"He scares me to death," she declared, perhaps slightly exaggerating. "But I'm not complaining. I'm just bragging!"

Dressed in her signature lily-white shirt and black stockings combo (as seen in her publicity photo, next page), Ms. Stritch traversed through the Sondheim Songbook with a fascinating real-life anecdote for each song—and taking several droll forks along the way.

Combining Stritch and Sondheim, of course, isn't such a shocking marriage of creative endeavors coming together. After all, to this day Stritch's iconic original rendition of "The Ladies Who Lunch" from Sondheim's COMPANY—which she performed brilliantly this evening, naturally—is the stuff of musical theater legends (and many a parody or two). And more recently, Stritch made a welcome return to Broadway opposite Bernadette Peters in the celebrated revival of the composer's A LITTLE NIGHT MUSIC, which, as it turns out, was the first Sondheim musical she ever saw on Broadway with her husband way back during its original run.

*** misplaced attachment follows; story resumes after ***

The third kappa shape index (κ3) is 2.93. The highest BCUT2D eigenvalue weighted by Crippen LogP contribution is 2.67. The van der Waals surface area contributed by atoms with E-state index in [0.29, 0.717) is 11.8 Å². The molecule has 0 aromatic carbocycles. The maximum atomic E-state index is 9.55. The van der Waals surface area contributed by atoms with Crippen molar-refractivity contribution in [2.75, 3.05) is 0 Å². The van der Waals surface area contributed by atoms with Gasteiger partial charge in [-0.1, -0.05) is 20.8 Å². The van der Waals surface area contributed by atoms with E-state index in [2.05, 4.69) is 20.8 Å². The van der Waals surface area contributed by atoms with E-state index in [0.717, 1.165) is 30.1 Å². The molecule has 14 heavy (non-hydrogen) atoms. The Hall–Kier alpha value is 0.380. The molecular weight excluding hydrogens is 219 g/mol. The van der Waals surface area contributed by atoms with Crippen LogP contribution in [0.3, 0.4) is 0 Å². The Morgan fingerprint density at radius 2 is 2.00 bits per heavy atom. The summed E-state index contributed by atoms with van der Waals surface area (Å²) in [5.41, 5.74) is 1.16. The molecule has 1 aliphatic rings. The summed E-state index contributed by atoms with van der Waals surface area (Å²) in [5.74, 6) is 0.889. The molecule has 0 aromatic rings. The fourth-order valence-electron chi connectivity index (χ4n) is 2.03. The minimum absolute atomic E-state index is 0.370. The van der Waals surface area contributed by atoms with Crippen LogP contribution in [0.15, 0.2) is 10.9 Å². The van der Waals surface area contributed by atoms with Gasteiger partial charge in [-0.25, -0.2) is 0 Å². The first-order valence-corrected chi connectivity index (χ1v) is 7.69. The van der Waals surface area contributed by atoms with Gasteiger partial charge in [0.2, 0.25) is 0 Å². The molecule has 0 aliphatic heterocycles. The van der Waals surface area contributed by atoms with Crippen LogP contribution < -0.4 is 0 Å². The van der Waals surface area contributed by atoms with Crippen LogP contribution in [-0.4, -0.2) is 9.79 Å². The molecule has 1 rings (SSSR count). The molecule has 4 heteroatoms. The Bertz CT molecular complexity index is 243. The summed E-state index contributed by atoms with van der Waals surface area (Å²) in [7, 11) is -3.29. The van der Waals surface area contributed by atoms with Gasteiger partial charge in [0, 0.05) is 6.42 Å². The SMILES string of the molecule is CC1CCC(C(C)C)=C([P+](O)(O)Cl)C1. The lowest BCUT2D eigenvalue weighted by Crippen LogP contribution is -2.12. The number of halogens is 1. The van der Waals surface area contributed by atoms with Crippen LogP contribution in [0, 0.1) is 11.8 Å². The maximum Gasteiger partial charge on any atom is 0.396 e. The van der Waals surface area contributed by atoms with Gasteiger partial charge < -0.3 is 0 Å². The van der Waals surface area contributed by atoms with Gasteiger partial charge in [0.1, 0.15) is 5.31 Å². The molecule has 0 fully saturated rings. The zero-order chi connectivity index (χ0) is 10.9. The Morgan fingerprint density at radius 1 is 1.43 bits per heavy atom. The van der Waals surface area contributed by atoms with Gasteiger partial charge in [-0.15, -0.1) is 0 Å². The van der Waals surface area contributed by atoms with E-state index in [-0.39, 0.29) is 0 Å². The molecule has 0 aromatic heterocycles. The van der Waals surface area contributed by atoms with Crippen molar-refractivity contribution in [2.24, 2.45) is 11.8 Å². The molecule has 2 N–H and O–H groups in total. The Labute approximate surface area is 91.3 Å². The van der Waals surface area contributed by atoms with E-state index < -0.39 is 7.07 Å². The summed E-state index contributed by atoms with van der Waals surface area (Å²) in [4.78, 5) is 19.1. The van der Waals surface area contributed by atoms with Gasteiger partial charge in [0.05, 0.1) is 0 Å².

Her roster of Sondheim selections leaned more toward joyful ditties than to the serious ones, borne out of her admiration for the composer's innate sense of humor. She started the program with "I Feel Pretty" (from WEST SIDE STORY) because, in her own words, just "screams me," she deadpanned. She also gamely took on "Rose's Turn" from GYPSY—twice!

"I couldn't go home..." she protested, demanding that the band start over, "unless I got these lyrics down!" She repeated this call for do-overs a few times on several songs during the night—and by golly, are we the better for it!

What else made the whole audience smile and bust out in laughter? Aside from Ms. Stritch's profanity-laced, stream-of-consciousness tangents, her darling reminiscences of her husband, and her amusing struggle with a very heavy bar stool, it was also her palpable who-the-eff-cares attitude—reminding all in attendance of her legendary status and why we all should, damn it, wait for her to finish. These cute non-scripted flubs allowed for an open-ended, free-flowing concert atmosphere that felt like it was all done somewhat on the fly (I'm going to make an educated guess and say that the concert's running time probably went longer than they had anticipated).